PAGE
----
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Open AccessArticle

Grazing Cow Behavior’s Association with Mild and Moderate Lameness

1
Land Management and Systems, Faculty of Agribusiness and Commerce, Lincoln University, Lincoln, 7647 Christchurch, New Zealand
2
Animal and Grassland Research and Innovation Centre, Teagasc, Moorepark, Fermoy, P61 C997 Cork, Ireland
3
Seenovate, MIBI Building 672, Rue du Mas de Verchant, 34000 Montpellier, France
4
Animal Nutrition and Rangeland Management in the Tropics and Subtropics, University of Hohenheim, 70599 Stuttgart, Germany
5
IUT de Vannes, 8 Rue Michel de Montaigne, 56000 Vannes, France
*
Author to whom correspondence should be addressed.
Animals 2020, 10(4), 661; https://doi.org/10.3390/ani10040661
Received: 17 March 2020 / Revised: 3 April 2020 / Accepted: 7 April 2020 / Published: 11 April 2020
(This article belongs to the Special Issue Development and Assessment of Animal Welfare Indicators)
Diseases of cow hooves usually affect how a cow walks (gait), and cows with sufficiently abnormal gait are classified as lame. In addition to altered gait, there are also reports of differences in behavior, such as lying time. To aid heat detection, cow behavior is regularly measured on farms using cow-attached accelerometers. Using these and similar measures of cow behavior to detect lameness has been investigated with mixed results. The strongest reported lameness–behavior associations have been with lying time and activity measures. Most of these and other associations have been reported previously with zero-grazing cows. Here, we looked to see if 14 different behavior measures were associated with mild and moderate lameness in grazing animals. Four trials were performed with two breeds of cows across two farms with data from 63 cows aggregated together in total. Measures of activity and standing/laying events were weakly associated with lameness. The usefulness of these measures for lameness detection with grazing animals may thus be limited.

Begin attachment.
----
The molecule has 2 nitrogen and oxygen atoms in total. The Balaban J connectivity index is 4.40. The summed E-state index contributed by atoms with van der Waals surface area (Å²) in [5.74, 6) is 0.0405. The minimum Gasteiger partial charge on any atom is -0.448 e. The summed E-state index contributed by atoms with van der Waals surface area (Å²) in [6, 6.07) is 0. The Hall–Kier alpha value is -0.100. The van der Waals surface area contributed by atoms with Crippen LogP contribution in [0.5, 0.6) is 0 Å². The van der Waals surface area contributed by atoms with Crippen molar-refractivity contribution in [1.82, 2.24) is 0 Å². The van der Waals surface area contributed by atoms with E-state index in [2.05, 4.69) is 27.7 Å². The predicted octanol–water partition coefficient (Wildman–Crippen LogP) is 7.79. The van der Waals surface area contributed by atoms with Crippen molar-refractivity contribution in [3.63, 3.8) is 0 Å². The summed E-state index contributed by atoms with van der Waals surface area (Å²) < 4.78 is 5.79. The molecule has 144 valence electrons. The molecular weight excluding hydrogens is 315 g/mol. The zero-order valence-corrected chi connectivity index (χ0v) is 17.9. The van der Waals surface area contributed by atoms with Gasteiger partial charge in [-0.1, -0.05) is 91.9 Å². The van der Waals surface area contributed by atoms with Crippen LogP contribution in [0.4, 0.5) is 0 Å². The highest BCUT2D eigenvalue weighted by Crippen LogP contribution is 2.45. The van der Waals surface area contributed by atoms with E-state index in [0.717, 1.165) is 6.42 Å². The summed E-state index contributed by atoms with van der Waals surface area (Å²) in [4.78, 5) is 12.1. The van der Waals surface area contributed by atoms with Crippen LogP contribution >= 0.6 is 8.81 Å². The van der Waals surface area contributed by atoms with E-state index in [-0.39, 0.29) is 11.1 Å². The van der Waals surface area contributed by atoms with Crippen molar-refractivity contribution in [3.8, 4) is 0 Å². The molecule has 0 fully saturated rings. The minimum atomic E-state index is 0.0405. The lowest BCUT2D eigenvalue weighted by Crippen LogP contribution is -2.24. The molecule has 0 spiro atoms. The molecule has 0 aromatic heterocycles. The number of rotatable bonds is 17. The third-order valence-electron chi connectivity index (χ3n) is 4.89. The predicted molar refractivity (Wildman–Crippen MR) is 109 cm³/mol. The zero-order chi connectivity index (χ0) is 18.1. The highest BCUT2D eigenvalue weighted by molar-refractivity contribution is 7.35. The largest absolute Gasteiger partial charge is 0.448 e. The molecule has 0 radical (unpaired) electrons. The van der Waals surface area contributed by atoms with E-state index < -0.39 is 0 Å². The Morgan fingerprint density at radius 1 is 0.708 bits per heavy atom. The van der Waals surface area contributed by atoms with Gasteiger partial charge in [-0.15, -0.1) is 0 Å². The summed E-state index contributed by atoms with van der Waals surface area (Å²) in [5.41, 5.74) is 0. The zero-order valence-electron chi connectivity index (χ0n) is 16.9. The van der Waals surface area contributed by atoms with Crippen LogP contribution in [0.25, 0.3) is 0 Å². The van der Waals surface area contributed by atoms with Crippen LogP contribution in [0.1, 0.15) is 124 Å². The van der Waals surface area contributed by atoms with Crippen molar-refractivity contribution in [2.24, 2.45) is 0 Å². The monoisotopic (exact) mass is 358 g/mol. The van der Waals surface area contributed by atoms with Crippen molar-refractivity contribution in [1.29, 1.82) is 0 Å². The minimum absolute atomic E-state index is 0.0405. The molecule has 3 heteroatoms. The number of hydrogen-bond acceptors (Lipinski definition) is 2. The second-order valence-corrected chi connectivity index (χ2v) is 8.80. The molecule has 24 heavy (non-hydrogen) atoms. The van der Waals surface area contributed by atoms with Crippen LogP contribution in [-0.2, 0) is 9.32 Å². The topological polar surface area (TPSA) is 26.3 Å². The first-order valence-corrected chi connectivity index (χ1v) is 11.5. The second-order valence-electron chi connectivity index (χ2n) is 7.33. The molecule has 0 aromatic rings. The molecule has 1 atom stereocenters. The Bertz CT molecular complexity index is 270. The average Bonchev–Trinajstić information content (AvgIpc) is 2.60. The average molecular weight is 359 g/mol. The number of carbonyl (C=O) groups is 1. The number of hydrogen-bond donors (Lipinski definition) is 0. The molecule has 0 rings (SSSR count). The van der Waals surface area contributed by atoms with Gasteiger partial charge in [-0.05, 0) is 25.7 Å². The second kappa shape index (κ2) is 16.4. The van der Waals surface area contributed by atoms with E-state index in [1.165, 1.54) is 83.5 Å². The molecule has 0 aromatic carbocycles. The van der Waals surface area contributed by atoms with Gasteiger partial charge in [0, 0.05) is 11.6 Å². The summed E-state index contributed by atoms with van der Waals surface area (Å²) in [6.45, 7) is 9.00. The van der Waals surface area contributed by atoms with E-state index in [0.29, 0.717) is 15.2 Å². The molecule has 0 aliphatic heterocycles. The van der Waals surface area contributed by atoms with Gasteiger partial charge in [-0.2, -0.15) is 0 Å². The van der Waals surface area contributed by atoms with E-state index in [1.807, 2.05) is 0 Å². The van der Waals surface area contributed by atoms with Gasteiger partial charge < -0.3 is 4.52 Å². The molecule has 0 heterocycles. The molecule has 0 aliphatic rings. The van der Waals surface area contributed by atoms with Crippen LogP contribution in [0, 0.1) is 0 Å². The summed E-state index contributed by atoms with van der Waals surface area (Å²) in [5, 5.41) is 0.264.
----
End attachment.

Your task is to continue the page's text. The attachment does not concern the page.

Accelerometer-based mobility scoring has focused on cow behaviors such as lying and walking. Accuracy levels as high as 91% have been previously reported. However, there has been limited replication of results. Here, measures previously identified as indicative of mobility, such as lying bouts and walking time, were examined. On a research farm and a commercial farm, 63 grazing cows’ behavior was monitored in four trials (16, 16, 16, and 15 cows) using leg-worn accelerometers. Seventeen good mobility (score 0), 23 imperfect mobility (score 1), and 22 mildly impaired mobility (score 2) cows were monitored. Only modest associations with activity, standing, and lying events were found. Thus, behavior monitoring appears to be insufficient to discern mildly and moderately impaired mobility of grazing cows. View Full-Text
Keywords: accelerometer; lameness; pasture; behavior; dairy cow; mobility; locomotion accelerometer; lameness; pasture; behavior; dairy cow; mobility; locomotion
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MDPI and ACS Style

O’Leary, N.W.; Byrne, D.T.; Garcia, P.; Werner, J.; Cabedoche, M.; Shalloo, L. Grazing Cow Behavior’s Association with Mild and Moderate Lameness. Animals 2020, 10, 661. https://doi.org/10.3390/ani10040661

AMA Style

O’Leary NW, Byrne DT, Garcia P, Werner J, Cabedoche M, Shalloo L. Grazing Cow Behavior’s Association with Mild and Moderate Lameness. Animals. 2020; 10(4):661. https://doi.org/10.3390/ani10040661

Chicago/Turabian Style

O’Leary, Niall W.; Byrne, Daire. T.; Garcia, Pauline; Werner, Jessica; Cabedoche, Morgan; Shalloo, Laurence. 2020. "Grazing Cow Behavior’s Association with Mild and Moderate Lameness" Animals 10, no. 4: 661. https://doi.org/10.3390/ani10040661

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